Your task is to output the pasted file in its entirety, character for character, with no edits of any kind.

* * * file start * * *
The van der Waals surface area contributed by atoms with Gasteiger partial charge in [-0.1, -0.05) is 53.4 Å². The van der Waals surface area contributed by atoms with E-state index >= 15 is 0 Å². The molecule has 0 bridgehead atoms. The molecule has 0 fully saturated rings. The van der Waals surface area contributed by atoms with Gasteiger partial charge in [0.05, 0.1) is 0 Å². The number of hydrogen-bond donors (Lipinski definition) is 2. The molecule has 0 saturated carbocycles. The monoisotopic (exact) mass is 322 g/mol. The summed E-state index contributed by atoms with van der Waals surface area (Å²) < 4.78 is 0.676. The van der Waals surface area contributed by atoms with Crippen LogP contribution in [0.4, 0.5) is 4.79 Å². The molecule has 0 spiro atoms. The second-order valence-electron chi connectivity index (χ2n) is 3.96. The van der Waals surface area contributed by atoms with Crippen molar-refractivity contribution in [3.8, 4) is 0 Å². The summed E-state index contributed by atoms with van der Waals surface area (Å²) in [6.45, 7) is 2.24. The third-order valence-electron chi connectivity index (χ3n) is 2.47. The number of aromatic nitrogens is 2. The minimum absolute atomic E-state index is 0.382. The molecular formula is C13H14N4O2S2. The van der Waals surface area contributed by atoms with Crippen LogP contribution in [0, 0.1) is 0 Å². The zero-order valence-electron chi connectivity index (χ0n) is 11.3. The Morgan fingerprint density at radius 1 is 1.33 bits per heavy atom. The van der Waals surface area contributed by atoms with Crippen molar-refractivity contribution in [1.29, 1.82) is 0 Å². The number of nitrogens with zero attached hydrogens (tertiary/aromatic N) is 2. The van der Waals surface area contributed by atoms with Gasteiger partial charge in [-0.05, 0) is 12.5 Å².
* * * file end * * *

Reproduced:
The van der Waals surface area contributed by atoms with Gasteiger partial charge in [-0.1, -0.05) is 53.4 Å². The van der Waals surface area contributed by atoms with E-state index >= 15 is 0 Å². The molecule has 0 bridgehead atoms. The molecule has 0 fully saturated rings. The van der Waals surface area contributed by atoms with Gasteiger partial charge in [0.05, 0.1) is 0 Å². The number of hydrogen-bond donors (Lipinski definition) is 2. The molecule has 0 saturated carbocycles. The monoisotopic (exact) mass is 322 g/mol. The summed E-state index contributed by atoms with van der Waals surface area (Å²) < 4.78 is 0.676. The van der Waals surface area contributed by atoms with Crippen LogP contribution in [0.4, 0.5) is 4.79 Å². The molecule has 0 spiro atoms. The second-order valence-electron chi connectivity index (χ2n) is 3.96. The van der Waals surface area contributed by atoms with Crippen molar-refractivity contribution in [3.8, 4) is 0 Å². The summed E-state index contributed by atoms with van der Waals surface area (Å²) in [6.45, 7) is 2.24. The third-order valence-electron chi connectivity index (χ3n) is 2.47. The number of aromatic nitrogens is 2. The minimum absolute atomic E-state index is 0.382. The molecular formula is C13H14N4O2S2. The van der Waals surface area contributed by atoms with Crippen LogP contribution in [0, 0.1) is 0 Å². The zero-order valence-electron chi connectivity index (χ0n) is 11.3. The Morgan fingerprint density at radius 1 is 1.33 bits per heavy atom. The van der Waals surface area contributed by atoms with Crippen molar-refractivity contribution in [1.29, 1.82) is 0 Å². The number of nitrogens with zero attached hydrogens (tertiary/aromatic N) is 2. The van der Waals surface area contributed by atoms with Gasteiger partial charge in [-0.05, 0) is 12.5 Å².